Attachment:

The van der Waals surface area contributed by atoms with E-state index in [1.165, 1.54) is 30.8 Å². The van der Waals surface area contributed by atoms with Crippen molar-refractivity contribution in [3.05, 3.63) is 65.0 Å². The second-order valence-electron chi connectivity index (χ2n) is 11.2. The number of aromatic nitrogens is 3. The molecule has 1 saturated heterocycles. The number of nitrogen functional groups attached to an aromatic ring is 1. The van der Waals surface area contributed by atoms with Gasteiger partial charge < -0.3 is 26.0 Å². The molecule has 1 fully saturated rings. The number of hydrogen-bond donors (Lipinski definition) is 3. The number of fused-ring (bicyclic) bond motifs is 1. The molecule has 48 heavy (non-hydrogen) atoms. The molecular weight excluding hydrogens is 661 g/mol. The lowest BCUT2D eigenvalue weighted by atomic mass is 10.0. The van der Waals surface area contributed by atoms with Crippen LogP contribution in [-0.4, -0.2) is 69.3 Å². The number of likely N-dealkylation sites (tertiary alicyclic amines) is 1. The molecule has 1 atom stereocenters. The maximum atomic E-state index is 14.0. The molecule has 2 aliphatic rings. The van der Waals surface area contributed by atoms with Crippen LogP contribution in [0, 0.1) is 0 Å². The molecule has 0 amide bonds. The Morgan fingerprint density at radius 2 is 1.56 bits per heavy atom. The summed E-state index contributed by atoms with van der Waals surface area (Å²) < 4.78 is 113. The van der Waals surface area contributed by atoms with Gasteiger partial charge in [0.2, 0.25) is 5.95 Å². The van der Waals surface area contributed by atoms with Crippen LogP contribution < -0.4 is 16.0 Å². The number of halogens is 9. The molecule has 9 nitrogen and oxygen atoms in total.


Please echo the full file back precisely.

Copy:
The van der Waals surface area contributed by atoms with E-state index in [1.165, 1.54) is 30.8 Å². The van der Waals surface area contributed by atoms with Crippen molar-refractivity contribution in [3.05, 3.63) is 65.0 Å². The second-order valence-electron chi connectivity index (χ2n) is 11.2. The number of aromatic nitrogens is 3. The molecule has 1 saturated heterocycles. The number of nitrogen functional groups attached to an aromatic ring is 1. The van der Waals surface area contributed by atoms with Gasteiger partial charge < -0.3 is 26.0 Å². The molecule has 1 fully saturated rings. The number of hydrogen-bond donors (Lipinski definition) is 3. The number of fused-ring (bicyclic) bond motifs is 1. The molecule has 48 heavy (non-hydrogen) atoms. The molecular weight excluding hydrogens is 661 g/mol. The lowest BCUT2D eigenvalue weighted by atomic mass is 10.0. The van der Waals surface area contributed by atoms with Crippen LogP contribution in [-0.4, -0.2) is 69.3 Å². The number of likely N-dealkylation sites (tertiary alicyclic amines) is 1. The molecule has 1 atom stereocenters. The maximum atomic E-state index is 14.0. The molecule has 2 aliphatic rings. The van der Waals surface area contributed by atoms with Crippen LogP contribution in [0, 0.1) is 0 Å². The molecule has 0 amide bonds. The Morgan fingerprint density at radius 2 is 1.56 bits per heavy atom. The summed E-state index contributed by atoms with van der Waals surface area (Å²) < 4.78 is 113. The van der Waals surface area contributed by atoms with Gasteiger partial charge in [0.2, 0.25) is 5.95 Å². The van der Waals surface area contributed by atoms with Crippen LogP contribution < -0.4 is 16.0 Å². The number of halogens is 9. The molecule has 9 nitrogen and oxygen atoms in total.